Metropolitan Cloisters

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The Cloisters, also known as the Metropolitan Cloisters, is a museum devoted to European medieval architectural style, focusing on the Romanesque and Gothic periods. It is located in Washington Heights, Manhattan, New York City. It is located in Washington Heights, Manhattan, New York City. It is located in Fort Tryon Park. It has a massive collection of medieval artworks shown in the architectural settings of French monasteries and abbeys. The Metropolitan Museum of Art oversees it. Its structures are focused on four cloisters—the Cuxa, Saint-Guilhem, Bonnefont, and Trie—purchased in France before 1913 by American artist and art dealer George Grey Barnard and relocated to New York. John D. Rockefeller, Jr., a billionaire, and philanthropist, purchased Barnard’s collection for the Museum. J. P. Morgan’s and Joseph Brummer’s collections were other vital sources of artifacts.


The Museum’s structure, which has higher and lower floors, was created by architect Charles Collens on a steep hillside. The Romanesque, Fuentiduea, Unicorn, Spanish, and Gothic rooms are among the many medieval gardens, chapels, and themed galleries. The structure’s form, layout, and mood convey a feeling of medieval European monastic life. It has over 5,000 items of art and architecture, all of which are European in origin and predominantly date from the Byzantine to the early Renaissance eras, namely the 12th to 15th centuries. Stone and wood sculptures, tapestries, illuminated manuscripts, and panel paintings, among them the c. 1422 Early Netherlandish Mérode Altarpiece and the c. 1495–1505 Flemish Hunt of the Unicorn tapestries, are among the most well-known.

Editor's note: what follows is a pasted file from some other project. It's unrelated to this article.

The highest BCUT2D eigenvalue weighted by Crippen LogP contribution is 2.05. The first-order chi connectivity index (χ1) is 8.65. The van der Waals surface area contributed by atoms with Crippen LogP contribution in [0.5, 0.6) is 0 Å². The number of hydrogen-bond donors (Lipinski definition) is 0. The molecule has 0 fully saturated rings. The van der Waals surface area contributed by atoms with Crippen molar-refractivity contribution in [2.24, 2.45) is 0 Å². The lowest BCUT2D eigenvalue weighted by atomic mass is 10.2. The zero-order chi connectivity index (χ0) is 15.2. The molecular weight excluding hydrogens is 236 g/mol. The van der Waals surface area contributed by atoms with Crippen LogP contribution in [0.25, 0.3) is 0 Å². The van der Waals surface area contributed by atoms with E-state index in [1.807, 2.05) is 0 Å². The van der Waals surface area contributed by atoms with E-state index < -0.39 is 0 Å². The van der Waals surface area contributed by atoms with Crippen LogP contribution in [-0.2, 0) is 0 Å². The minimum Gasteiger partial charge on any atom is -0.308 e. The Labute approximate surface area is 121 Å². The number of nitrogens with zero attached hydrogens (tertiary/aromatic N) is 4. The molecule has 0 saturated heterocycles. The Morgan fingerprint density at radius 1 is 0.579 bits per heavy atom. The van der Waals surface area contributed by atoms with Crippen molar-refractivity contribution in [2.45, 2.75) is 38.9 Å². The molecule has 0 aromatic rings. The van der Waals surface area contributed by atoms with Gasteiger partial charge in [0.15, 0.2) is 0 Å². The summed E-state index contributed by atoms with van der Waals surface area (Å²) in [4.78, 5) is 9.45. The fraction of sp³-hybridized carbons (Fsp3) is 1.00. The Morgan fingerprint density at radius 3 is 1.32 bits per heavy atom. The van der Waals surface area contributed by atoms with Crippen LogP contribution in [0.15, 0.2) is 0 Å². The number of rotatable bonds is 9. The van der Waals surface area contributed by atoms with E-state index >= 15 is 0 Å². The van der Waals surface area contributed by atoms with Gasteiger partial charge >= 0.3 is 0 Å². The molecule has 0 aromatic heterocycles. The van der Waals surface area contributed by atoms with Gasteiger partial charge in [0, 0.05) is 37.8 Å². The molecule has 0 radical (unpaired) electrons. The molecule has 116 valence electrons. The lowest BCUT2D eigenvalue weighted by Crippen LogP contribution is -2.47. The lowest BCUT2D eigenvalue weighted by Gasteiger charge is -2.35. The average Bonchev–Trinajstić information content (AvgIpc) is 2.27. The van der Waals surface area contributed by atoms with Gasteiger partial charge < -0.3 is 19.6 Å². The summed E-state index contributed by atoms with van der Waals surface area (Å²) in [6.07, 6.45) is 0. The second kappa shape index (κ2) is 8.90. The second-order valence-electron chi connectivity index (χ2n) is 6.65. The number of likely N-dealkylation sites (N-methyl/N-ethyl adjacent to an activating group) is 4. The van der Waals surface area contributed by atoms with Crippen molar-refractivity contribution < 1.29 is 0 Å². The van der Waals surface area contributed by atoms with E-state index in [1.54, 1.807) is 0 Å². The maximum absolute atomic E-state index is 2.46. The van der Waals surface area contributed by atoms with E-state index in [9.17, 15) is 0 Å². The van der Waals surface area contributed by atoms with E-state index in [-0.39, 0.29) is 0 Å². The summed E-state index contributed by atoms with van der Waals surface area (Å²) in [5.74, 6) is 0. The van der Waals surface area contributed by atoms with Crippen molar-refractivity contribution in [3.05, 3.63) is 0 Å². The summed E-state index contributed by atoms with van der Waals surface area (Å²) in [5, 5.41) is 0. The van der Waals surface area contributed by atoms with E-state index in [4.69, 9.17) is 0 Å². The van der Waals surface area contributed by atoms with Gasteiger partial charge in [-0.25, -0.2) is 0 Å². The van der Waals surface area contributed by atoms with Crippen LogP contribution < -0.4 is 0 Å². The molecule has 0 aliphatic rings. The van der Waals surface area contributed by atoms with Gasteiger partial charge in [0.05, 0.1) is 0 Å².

In 1930, Rockefeller bought the museum property in Washington Heights and presented it to the Metropolitan in 1931 and the Bayard collection. The Met Cloisters were defined as a collection “presented casually in a lovely environment, which stimulates the imagination and generates a receptive attitude for pleasure” when it was opened on May 10, 1938.


The Cloisters has been depicted and referenced in various works of popular culture since its opening in 1938. In 1948, filmmaker Maya Deren used the Cloisters’ ramparts as a background for her experimental film Meditation on Violence, which became one of the most well-known uses of the Cloisters as a location. The Cloisters were utilized as the setting for a convent school in German filmmaker William Dieterle’s film Portrait of Jennie that same year. The site’s walkways and lanes were used in the 1968 film Coogan’s Bluff for a picturesque motorbike pursuit. Finally, Maria (Rachel Zegler) and Tony (Ansel Elgort) embark on a date at the Cloisters in Steven Spielberg’s 2021 film West Side Story.


The Museum engages in several initiatives, including one that provides free entrance to students. The Museum is accessible to all New York City public school children and students from Bard Graduate Center, Barnard College, Columbia University, and New York University’s Institute of Fine Arts. Please check with your school management to determine whether your student ID qualifies you for free Museum entrance. To learn more, visit the website or call 212-923-3700.


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